With LEGO's recent additions to its women in science line, we may finally be on the right track to creating a culture of inclusion for women in STEM.
I love LEGOs. Before there were Death Star or Harry Potter sets, LEGOs were just colorful blocks that allowed your imagination to run wild—at least until your little brother destroyed your creation. LEGO lost some of its luster when it introduced the “pink line,” designed to attract more girls. (They would have been better off following the Goldieblox model if they were really interested in inspiring the next generation of female engineers.) But LEGO’s most recent additions to its Women in Science line? That is something I can get behind because it serves two functions: it celebrates the achievements of women in science, while also normalizing this for young boys and girls. It gives me hope that the next generation of talented female researchers won’t be overlooked or unnoticed. We still have a long way to go to reach that point, though.
A 2012 UNESCO report, Science, Technology and Gender: An International Report, found that “women are responsible for 60-90% of food production activities in developing countries.” Even at the low estimate, over half of the food production comes from women. When new crops are developed that have a higher yield, it is these women who will test the crops. Yet these same women will also be excluded from the conversations about the impact of the new crops, and how research can most effectively translate into delivery.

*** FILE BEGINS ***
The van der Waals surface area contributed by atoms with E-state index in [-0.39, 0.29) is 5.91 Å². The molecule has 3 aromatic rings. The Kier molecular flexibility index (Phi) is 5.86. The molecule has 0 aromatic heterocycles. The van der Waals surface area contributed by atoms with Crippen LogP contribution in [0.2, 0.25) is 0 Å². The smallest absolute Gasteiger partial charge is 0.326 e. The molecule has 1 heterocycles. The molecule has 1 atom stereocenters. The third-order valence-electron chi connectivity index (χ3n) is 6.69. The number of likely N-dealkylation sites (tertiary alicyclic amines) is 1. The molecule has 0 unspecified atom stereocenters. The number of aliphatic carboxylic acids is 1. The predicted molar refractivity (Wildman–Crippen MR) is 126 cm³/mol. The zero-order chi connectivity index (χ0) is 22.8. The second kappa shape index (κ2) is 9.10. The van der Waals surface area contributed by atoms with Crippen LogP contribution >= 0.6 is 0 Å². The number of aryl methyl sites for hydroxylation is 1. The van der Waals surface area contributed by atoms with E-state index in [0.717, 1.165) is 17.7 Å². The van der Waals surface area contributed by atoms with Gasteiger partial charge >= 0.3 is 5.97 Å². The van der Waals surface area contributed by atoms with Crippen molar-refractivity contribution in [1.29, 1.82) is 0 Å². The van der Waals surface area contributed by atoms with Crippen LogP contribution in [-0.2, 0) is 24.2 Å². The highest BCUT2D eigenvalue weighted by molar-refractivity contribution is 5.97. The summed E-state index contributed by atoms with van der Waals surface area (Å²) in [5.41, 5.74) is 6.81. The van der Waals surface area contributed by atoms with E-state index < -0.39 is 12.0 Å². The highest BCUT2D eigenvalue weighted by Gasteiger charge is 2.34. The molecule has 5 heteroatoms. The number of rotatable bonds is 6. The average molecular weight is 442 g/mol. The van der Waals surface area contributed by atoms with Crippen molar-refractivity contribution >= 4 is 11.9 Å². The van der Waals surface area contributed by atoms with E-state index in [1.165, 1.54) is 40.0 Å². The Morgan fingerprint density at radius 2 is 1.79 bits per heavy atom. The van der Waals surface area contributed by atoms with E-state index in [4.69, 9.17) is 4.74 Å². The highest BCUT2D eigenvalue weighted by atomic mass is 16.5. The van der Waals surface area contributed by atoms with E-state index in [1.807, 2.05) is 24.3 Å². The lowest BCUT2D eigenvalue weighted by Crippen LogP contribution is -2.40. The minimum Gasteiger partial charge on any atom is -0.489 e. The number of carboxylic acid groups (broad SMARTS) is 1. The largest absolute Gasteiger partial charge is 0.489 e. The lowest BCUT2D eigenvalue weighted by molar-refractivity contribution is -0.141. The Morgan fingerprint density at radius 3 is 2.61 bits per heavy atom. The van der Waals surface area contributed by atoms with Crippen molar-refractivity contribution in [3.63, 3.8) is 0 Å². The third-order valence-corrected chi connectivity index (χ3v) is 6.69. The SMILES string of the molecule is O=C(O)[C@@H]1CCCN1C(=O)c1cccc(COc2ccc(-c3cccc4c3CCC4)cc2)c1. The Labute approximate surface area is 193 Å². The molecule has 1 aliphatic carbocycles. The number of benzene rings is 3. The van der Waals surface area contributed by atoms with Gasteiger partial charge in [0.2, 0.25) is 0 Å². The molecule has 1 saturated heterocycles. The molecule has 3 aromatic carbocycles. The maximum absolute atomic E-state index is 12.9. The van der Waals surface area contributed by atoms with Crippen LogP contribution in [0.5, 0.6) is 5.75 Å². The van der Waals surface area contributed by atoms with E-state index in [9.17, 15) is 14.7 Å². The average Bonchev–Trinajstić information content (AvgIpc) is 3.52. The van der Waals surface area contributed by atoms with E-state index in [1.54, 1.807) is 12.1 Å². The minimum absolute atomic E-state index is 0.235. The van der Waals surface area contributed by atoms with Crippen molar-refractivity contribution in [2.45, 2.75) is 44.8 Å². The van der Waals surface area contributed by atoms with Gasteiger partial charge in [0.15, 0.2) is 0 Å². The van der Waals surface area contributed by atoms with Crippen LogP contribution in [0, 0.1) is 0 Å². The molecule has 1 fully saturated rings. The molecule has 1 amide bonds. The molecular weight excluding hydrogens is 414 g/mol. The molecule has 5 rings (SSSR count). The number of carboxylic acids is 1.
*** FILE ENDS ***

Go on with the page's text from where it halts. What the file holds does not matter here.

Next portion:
At a recent Center for Strategic and International Studies event, Melinda Gates spoke about the importance of women in finding the right solutions for global issues of disease and poverty. However, too many women lack the power or the voice to advocate for the well-being of their families. In every way, we are not hearing the most important voices in the discussion.
Why is this so important for science? Research has shown that collaborations that include women may lead to higher quality science. Gender-heterogeneous teams show higher rates of citations than all-male teams (Campbell, Mehtani, Dozier, & Rinehart, 2013). Additionally, research teams that include women have been shown to have higher “collective intelligence” as a result of women’s ability to read nonverbal cues, and engage in more inclusive discussions (Bear & Woolley, 2011). It isn’t a stretch to think that women collaborating on a modified maize crop will be open to consulting with the users of this crop—60-90% of whom are women—to see how effective this new approach could be.
The World Food Prize recently announced that a focus for this year's Borlaug Dialogue will be how to get more women into STEM. It is important to have these conversations, but we also need to see action. Funders need to create programs designed for women. For example, if women can’t travel unaccompanied, opportunities need to be available to support their participation anyway. Childcare should be made available so that new mothers can attend conferences. Aspiring STEM students should have the opportunity to be mentored by female researchers. The point is, rather than requiring cultural norms to change to increase women in science, we need to adapt scientific opportunities.
CRDF Global is already taking on some of these tasks—the Robin Copeland Memorial Fellowship is our most notable career development opportunity for women. Women from Indonesia, Pakistan, and Iraq have participated in this one-year program, and we are excited to be offering this opportunity to researchers from Egypt, Mali, and South Africa for the first time. As part of our Women in Science initiative, we are announcing a series of opportunities throughout the year, including our Henrietta H. Fore Women in Science Fellowship—stay tuned for more to come! And if you have any ideas on how to support women’s participation in international science initiatives, we would love to hear from you.